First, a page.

The opening force is important for a variety of reasons. For instance, a greater required opening force means that an operating physician will have greater difficulty in inserting the guide wire into the vasculature. In addition, if a large resistance is initially encountered, the physician may exert a large force that overcomes the resistance but cannot be sufficiently controlled. This may be detrimental in that the guide wire may be inserted to quickly and be mispositioned, or the guide wire may be detrimentally forced into a vascular wall.

Accordingly, the present invention may be configured to reduce the opening force so as to allow a physician to insert the guide wire with a reduced risk of vascular damage or mispositioning of the guide wire. For example, needle 302 may be configured to have an opening force between 0.0 and 2.5 pounds. More specifically, needle 302 may be configured to have an opening force of 1.0±0.5 pound.

A variety of factors influence the necessary opening force required. For instance, the size and type of guide wire is one consideration. In addition, the material used in manufacturing needle 302 may also affect the required opening force, as may the manufacturing process. For instance, where needle 302 is made of medical quality steel and is manufactured by cold working needle 302 to form tapered portion 318 (e.g., with a mandrel and die), residual stresses may be created that resist radial expansion. In addition, the polished surface of passageway 320 and/or the guide wire may reduce the friction and thus also the needed opening force, while uneven surfaces may increase the necessary opening force.

In addition, a cutting process may be used to form slots 325 a-c of relief 324. For instance, chemical etching, CNC machining, wire EDM, laser cutting, waterjet cutting, or a variety of other processes may be used. In some processes, the cutting process leaves a residue of cut material in passageway 320 that may increase the required opening force. In addition, the width, position, configuration, and length of slots 325 a-c may also affect the required opening force.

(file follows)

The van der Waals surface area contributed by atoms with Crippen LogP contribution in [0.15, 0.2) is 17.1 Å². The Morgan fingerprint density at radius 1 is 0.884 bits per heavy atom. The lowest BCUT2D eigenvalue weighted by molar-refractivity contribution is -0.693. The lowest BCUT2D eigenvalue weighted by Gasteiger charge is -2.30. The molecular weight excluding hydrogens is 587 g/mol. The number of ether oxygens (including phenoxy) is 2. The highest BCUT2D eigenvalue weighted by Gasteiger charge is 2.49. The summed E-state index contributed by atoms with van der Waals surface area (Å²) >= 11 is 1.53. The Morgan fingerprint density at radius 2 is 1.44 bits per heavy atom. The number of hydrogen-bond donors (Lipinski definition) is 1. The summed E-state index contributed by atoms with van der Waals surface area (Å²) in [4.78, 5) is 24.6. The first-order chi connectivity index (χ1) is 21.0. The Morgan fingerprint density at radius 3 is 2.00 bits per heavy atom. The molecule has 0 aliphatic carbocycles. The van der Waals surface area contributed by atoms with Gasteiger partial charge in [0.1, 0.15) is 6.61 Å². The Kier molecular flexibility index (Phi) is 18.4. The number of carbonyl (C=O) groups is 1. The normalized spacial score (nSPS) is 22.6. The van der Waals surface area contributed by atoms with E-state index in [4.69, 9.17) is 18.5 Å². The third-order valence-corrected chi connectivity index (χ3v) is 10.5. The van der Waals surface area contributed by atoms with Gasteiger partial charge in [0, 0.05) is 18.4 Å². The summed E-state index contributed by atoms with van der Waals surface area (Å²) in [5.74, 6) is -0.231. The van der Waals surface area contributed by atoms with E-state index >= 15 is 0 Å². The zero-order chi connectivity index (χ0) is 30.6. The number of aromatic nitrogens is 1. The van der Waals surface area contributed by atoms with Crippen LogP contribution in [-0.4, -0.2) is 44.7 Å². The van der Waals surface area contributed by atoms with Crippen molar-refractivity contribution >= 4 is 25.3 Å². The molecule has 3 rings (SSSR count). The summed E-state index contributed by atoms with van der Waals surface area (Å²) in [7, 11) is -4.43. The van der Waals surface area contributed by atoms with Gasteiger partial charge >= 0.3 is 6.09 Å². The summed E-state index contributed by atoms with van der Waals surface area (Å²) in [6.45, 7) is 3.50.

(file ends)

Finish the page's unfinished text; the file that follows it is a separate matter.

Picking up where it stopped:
Accordingly, needle 302 may be adapted for quick and efficient insertion of a guide wire by countering all or a portion of these factors. For instance, the internal surface of needle 302 may be polished or cleaned to remove residue and/or uneven surfaces. For instance, a slurry mixture may be passed through needle 302, or an ultrasonic cleaning procedure may be used. In addition, or in the alternative, needle 302 may be heat treated to remove residue stresses. For instance, an annealing process may be used to soften the material and reduce the required opening force.

Cutting tip 322 may be sharpened by being cut at an angle. For instance, in the illustrated embodiment, an exemplary cutting tip 322 is a lancet point. To create a lancet point, cutting tip 322 is ground at a specific angle (the “bevel angle”), thereby creating a primary grind 327 which is cut at the bevel angle. It will be appreciated any of a variety of bevel angles may be ground. For instance, depending on the application of the needle or the grade of the needle, the bevel may be at or between 12 degrees (an A bevel needle) and 30 degrees (a C bevel needle).